The Georg Müller GmbH is in the business of transporting heavy loads of various construction materials. A business that requires venturing into rough terrains.
Power, strength and durability are attributes that immediately spring to mind to describe trucks that have to carry heavy loads of sand, gravel or timber. But sometimes the big muscles among the commercial vehicles are about something entirely different – a sensitivity that makes every inch count. Maneuvering in sand pits or on slippery dirt roads often requires sheer strength, but also highest precision. A fact that the drivers of the Georg Müller GmbH in the small town of Wilburgstetten, Germany, experience every day.
The family-run company quarries sand, transports logs and has a gravel plant. Eighty trucks make up the fleet, but for off-road operations owner Georg Müller and his wife, Bianca, rely on 10 Mercedes-Benz Arocs fitted with the Turbo Retarder Clutch VIAB (or simply VIAB for short) from Voith. The unique clutch technology combines hydrodynamic start-up and braking functions, which support the driver and preserve the drivetrain. The wear-free integrated start-up and braking system is an optional feature in the heavy-duty class of trucks at Mercedes-Benz. Though the initial costs are higher, the Müllers expect to make savings in the long run.
This kind of agility is highly appreciated by the drivers. Responsible for driving timber transports all over Germany, Tobias Glatter, one of the truck drivers at Georg Müller GmbH, has to deal with loose, muddy and even icy roads all year round. Driving in such conditions is not only difficult but can be dangerous if the vehicle were to start slipping, for example. “The VIAB is especially helpful in maneuvering the truck on difficult underground. The system is very sensitive, precise and stable. The truck is easier to handle in every terrain,” says Glatter. Martin Wunderlich, who drives a tipper for sand or gravel, agrees: “If you sink in a little on a construction site it is easier to get out again because the wheels don’t start spinning immediately. Driving with the VIAB is so easy. You step on the gas and the truck just runs.”
This is made possible by the unique design of the VIAB. The pump impeller and turbine wheel face each other in a non-contact configuration in the Turbo Retarder Clutch. The moving pump impeller is at the engine end, while the turbine wheel is installed at the transmission input. The power is transferred from the impeller and turbine without wear by automatic transmission fluid.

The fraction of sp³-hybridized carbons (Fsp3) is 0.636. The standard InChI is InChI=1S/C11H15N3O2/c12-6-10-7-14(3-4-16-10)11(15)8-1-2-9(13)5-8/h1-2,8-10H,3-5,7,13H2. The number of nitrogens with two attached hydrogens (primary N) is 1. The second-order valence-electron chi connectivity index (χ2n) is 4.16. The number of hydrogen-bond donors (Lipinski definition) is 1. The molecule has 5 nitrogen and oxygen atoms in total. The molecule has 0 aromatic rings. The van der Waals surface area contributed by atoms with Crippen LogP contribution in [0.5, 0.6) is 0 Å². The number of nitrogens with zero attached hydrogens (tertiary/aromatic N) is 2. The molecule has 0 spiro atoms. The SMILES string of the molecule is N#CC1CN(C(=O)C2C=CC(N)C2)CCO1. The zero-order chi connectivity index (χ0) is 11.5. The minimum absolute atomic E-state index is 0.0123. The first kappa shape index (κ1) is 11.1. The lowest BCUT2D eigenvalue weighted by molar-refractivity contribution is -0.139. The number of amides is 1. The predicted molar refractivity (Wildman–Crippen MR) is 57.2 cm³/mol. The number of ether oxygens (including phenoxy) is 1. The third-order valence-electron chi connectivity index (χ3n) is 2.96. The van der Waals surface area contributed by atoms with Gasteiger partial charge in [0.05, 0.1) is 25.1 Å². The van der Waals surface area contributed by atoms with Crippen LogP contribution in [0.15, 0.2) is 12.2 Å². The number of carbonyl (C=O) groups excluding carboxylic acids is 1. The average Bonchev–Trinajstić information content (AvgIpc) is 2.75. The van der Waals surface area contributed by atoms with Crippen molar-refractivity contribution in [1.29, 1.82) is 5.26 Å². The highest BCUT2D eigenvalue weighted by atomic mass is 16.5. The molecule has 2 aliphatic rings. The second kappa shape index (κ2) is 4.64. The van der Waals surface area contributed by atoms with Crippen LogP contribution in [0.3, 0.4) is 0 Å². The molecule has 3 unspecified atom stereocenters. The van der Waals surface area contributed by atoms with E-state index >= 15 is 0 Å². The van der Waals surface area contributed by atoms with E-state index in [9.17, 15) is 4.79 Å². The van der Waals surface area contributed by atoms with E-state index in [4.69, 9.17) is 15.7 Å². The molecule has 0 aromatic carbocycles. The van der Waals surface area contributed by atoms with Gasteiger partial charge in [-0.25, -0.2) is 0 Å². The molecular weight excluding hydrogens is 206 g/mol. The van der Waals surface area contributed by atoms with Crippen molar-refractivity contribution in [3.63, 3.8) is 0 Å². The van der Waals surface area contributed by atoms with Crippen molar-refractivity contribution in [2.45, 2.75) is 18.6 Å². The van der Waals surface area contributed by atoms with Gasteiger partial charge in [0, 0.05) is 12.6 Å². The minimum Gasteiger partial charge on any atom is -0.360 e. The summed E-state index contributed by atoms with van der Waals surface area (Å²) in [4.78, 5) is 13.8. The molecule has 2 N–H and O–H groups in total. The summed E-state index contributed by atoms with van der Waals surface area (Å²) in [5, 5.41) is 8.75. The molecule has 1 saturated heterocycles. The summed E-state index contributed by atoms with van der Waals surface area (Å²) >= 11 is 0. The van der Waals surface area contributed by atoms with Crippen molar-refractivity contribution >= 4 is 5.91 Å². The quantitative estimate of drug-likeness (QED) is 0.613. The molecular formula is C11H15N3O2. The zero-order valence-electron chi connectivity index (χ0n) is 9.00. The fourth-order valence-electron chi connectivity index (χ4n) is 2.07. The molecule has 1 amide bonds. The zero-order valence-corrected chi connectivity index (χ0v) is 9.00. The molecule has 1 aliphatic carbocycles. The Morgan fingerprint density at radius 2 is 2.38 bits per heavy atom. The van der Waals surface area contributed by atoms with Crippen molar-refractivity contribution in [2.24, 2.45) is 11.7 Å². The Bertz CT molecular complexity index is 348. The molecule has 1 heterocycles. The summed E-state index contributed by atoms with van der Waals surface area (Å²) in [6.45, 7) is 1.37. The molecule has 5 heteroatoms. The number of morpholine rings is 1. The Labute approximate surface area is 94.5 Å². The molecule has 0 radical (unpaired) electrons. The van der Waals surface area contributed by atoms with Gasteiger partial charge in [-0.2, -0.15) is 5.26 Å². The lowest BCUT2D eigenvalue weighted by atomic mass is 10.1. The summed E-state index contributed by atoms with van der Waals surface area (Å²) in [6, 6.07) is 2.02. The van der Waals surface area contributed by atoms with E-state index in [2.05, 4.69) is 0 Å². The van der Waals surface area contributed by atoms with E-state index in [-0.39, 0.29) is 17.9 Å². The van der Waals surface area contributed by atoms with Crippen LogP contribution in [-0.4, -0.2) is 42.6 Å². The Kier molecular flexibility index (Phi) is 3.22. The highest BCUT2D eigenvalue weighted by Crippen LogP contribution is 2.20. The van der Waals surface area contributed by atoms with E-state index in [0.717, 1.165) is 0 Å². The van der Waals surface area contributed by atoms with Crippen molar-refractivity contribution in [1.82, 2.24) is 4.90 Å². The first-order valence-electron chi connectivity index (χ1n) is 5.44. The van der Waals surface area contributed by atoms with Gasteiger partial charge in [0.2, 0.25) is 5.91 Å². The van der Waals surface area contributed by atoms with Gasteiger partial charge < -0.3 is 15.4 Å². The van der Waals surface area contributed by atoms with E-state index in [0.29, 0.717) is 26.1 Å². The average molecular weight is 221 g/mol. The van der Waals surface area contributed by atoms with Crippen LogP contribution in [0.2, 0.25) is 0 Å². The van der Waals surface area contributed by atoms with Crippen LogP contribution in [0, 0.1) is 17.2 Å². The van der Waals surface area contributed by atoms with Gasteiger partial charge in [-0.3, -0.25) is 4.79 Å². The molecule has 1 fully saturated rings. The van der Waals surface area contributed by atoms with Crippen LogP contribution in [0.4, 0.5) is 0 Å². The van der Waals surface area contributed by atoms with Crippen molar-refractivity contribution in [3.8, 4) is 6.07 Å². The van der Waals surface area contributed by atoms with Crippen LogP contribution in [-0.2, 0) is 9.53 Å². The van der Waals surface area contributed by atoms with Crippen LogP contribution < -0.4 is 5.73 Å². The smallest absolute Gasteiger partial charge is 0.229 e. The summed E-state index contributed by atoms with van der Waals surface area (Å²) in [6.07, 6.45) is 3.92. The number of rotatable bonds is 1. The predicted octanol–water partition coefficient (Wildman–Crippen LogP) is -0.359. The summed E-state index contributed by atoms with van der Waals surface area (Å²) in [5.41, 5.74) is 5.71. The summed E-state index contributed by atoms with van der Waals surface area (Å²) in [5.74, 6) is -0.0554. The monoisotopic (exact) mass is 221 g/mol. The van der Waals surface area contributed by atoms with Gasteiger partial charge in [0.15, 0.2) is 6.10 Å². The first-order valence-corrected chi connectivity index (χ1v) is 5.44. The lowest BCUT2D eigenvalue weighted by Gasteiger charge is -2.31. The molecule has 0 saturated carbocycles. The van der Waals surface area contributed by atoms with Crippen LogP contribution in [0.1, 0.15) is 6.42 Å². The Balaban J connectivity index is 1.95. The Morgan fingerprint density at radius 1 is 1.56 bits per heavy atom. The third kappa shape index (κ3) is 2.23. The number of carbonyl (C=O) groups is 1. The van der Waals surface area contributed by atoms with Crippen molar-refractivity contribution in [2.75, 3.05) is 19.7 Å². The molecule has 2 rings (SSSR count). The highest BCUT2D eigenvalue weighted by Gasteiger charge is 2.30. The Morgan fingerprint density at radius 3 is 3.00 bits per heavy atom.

When the driver steps on the accelerator, compressed air pumps oil into the Turbo Retarder Clutch, establishing a non-frictional connection between engine and transmission input shaft. This form of power transmission offers the benefit of fast yet gentle and wear-free transmission at full engine torque.
Tough demands met
And the system is also easy on the brakes. During braking, the turbine wheel is locked in position and fluid is pumped into the housing once again – in this case it acts as an effective primary retarder. “With the wearfree braking system you can decelerate almost to a standstill. In any kind of difficult situation you always have full braking power because the service brake doesn’t run hot. This means that, if driven carefully, the vehicles go for 500,000 to 600,000 kilometers without having to replace the brake pads. This is around three times more than brake pads usually last,” says Georg Müller, and adds: “The demands we make on the vehicles are very high. They have to withstand stresses that are quite different to trucks that mainly transport goods on the highway. As a result, our demands on the technology are a little higher as well, and, so far, our experience has been very positive.”
Designed for off-road terrain, the construction industry and also heavy haulage.
- Tackles extreme inclines
- Copes withe heavy loads
- Provides low-speed control
- Reduces fuel consumption
Disconnecting to save
The next generation of the Secondary Water Retarder (SWR) from Voith – the ECO-SWR – takes the proven technology even further: optimizing driving and protecting the environment.